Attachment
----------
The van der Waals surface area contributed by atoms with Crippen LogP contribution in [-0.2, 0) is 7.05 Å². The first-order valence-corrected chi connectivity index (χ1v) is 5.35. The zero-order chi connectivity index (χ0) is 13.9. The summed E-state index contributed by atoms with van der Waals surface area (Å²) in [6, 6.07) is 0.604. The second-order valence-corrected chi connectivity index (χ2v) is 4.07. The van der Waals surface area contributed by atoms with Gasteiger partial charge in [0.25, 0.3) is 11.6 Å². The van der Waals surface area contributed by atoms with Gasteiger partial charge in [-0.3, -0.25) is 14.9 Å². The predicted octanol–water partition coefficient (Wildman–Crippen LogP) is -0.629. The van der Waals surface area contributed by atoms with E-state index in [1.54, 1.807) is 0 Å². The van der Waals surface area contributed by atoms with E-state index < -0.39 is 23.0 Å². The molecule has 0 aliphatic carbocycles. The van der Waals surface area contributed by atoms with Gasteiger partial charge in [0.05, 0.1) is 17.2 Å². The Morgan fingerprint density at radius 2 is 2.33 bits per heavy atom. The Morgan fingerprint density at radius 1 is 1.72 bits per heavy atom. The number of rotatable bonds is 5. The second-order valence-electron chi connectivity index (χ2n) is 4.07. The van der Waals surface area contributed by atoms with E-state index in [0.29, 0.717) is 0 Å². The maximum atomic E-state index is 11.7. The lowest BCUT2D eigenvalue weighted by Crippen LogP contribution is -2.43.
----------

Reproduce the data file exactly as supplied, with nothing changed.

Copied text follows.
The van der Waals surface area contributed by atoms with Crippen LogP contribution in [-0.2, 0) is 7.05 Å². The first-order valence-corrected chi connectivity index (χ1v) is 5.35. The zero-order chi connectivity index (χ0) is 13.9. The summed E-state index contributed by atoms with van der Waals surface area (Å²) in [6, 6.07) is 0.604. The second-order valence-corrected chi connectivity index (χ2v) is 4.07. The van der Waals surface area contributed by atoms with Gasteiger partial charge in [0.25, 0.3) is 11.6 Å². The van der Waals surface area contributed by atoms with Gasteiger partial charge in [-0.3, -0.25) is 14.9 Å². The predicted octanol–water partition coefficient (Wildman–Crippen LogP) is -0.629. The van der Waals surface area contributed by atoms with E-state index in [1.54, 1.807) is 0 Å². The van der Waals surface area contributed by atoms with E-state index < -0.39 is 23.0 Å². The molecule has 0 aliphatic carbocycles. The van der Waals surface area contributed by atoms with Gasteiger partial charge in [0.05, 0.1) is 17.2 Å². The Morgan fingerprint density at radius 2 is 2.33 bits per heavy atom. The Morgan fingerprint density at radius 1 is 1.72 bits per heavy atom. The number of rotatable bonds is 5. The second-order valence-electron chi connectivity index (χ2n) is 4.07. The van der Waals surface area contributed by atoms with E-state index in [0.29, 0.717) is 0 Å². The maximum atomic E-state index is 11.7. The lowest BCUT2D eigenvalue weighted by Crippen LogP contribution is -2.43.